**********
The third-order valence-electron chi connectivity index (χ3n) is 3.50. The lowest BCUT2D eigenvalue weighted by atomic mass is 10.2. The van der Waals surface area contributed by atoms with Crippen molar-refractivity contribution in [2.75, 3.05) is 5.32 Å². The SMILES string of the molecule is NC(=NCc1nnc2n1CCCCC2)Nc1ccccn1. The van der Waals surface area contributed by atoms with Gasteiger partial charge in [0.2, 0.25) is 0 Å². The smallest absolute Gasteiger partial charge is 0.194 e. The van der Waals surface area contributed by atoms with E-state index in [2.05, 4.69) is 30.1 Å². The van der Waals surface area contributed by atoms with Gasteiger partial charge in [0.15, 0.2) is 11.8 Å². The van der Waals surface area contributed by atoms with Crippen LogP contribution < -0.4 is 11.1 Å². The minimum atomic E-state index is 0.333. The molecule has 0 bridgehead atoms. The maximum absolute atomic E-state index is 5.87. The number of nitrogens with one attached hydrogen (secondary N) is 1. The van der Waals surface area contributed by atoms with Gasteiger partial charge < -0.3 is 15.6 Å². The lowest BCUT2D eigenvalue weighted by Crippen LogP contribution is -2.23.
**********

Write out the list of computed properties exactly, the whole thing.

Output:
The third-order valence-electron chi connectivity index (χ3n) is 3.50. The lowest BCUT2D eigenvalue weighted by atomic mass is 10.2. The van der Waals surface area contributed by atoms with Crippen molar-refractivity contribution in [2.75, 3.05) is 5.32 Å². The SMILES string of the molecule is NC(=NCc1nnc2n1CCCCC2)Nc1ccccn1. The van der Waals surface area contributed by atoms with Gasteiger partial charge in [0.2, 0.25) is 0 Å². The smallest absolute Gasteiger partial charge is 0.194 e. The van der Waals surface area contributed by atoms with E-state index in [2.05, 4.69) is 30.1 Å². The van der Waals surface area contributed by atoms with Gasteiger partial charge in [0.15, 0.2) is 11.8 Å². The van der Waals surface area contributed by atoms with Crippen LogP contribution < -0.4 is 11.1 Å². The minimum atomic E-state index is 0.333. The molecule has 0 bridgehead atoms. The maximum absolute atomic E-state index is 5.87. The number of nitrogens with one attached hydrogen (secondary N) is 1. The van der Waals surface area contributed by atoms with Gasteiger partial charge < -0.3 is 15.6 Å². The lowest BCUT2D eigenvalue weighted by Crippen LogP contribution is -2.23.